WARK: Yeah. I mean, I was continually writing. I could write articles and things. To me, articles are easy, but books are hard, because they’re much more complex, organic sort of beasts. And I just couldn’t get anything to work at that sort of scale. And it was a bit like if I was a clarinet player and someone handed me a saxophone, like I sort of know how to play this. But hormones had that effect on my emotions and my body, and its effects are subtle. So I just wasn’t familiar with the instrument anymore. And I’m someone who’s prone to little experiences of mania. And I was asked if I could do this book in three months and in a moment of mania, I said, “Yeah.” So that was how it came about. And I had a commission from NOON Magazine, and sometimes commissions are generative in that sense. Sometimes articles grow into things. And the lower stakes of the article let me find the style, where there’ll be a description of a situation and some characters will pass through it, and we’ll try to extract a feeling and a concept out of what’s going onon the dance floor, in the chill out, or getting through the door, whatever piece of the story or the situation.

LHOOQ: I’d love to talk a little more about style, actually. You have a lot of short sentences. There’s this sort of immediacy to the way you write about the rave where, it seems to me, you’re really trying to capture what the embodied experience is on the dance floor.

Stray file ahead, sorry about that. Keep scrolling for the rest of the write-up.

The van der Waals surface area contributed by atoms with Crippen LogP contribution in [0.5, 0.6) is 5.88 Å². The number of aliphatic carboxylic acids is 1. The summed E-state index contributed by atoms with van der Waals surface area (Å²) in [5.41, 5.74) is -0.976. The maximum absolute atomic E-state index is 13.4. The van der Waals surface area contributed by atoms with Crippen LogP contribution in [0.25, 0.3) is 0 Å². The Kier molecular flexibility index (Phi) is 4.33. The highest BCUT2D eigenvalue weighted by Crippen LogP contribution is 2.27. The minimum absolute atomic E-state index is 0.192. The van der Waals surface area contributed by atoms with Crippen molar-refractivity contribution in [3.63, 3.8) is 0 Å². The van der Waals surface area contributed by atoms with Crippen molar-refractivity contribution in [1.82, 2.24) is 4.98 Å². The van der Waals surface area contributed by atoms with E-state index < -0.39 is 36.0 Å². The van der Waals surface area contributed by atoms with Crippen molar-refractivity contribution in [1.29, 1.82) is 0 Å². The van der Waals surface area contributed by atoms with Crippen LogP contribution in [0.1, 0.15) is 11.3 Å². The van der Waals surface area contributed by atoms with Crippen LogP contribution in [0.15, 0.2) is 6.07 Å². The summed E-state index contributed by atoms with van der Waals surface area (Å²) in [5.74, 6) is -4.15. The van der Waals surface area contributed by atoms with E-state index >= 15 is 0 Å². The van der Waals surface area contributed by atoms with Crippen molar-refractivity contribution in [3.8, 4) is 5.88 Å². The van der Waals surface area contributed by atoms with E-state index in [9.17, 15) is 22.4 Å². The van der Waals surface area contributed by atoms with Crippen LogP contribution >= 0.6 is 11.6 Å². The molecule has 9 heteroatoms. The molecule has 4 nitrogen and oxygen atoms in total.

WARK: I’m not trying to represent the rave so much as let it seep into the form of expression. So a little bit of the rhythm of techno is in it, and the layering of techno. Jazz was, aesthetically, what I learned most from as a writer. But this one was listening to techno and thinking about the layers of sound on top of each other, and how they phase in and out, and what the rhythm is. So yeah, the writing was influenced a lot by that sound. Most of the book is in the present tense, that’s why it gives you that feeling that you’re coming with me as I navigate the dance floor. So it’s just that simple device. The solutions end up being really simple with writing.

LHOOQ: So your writing was sort of influenced by techno. Was it also influenced by ketamine?

WARK: Going to have to say yes. And mushrooms and ecstasy a little bit, but not so much. There aren’t elaborate descriptions of drug experiences, because it’s really hard to pull that off and people get bored with that. So it’s more about how ketamine makes you experience your body. Or, how does it make you focus on certain really crunchy details and sound? And that’s just in it. That’s just in the book without me saying, “Hey, I’m on ketamine, this is what it’s like.” And I won’t have to bother the reader too much with lengthy descriptions of trips, because who’s here for that?

LHOOQ: Well, it’s funny that you say it’s hard to capture the experience of being in a dissociated state because I feel the same way about writing on raving. I feel like you’re trying to capture something that’s inherently ephemeral, and that by trying to record it, you kind of change it. Right?

WARK: How can we express what we’ve collectively learned is one thing about it. There’s a set of practices and experiences and disasters. We’ve all been at a bad party. What have we learned? And how can writing not be extractive and exploitative? How can writing be something that’s like, “I want to write a book for people in this world, as well as for people who might want to construct situations of a different kind, who have that sort of desire? How can we be together? How can we do something?” It’s a collective experience. So I’m trying to find a way to write for people in the rave world, and then outside.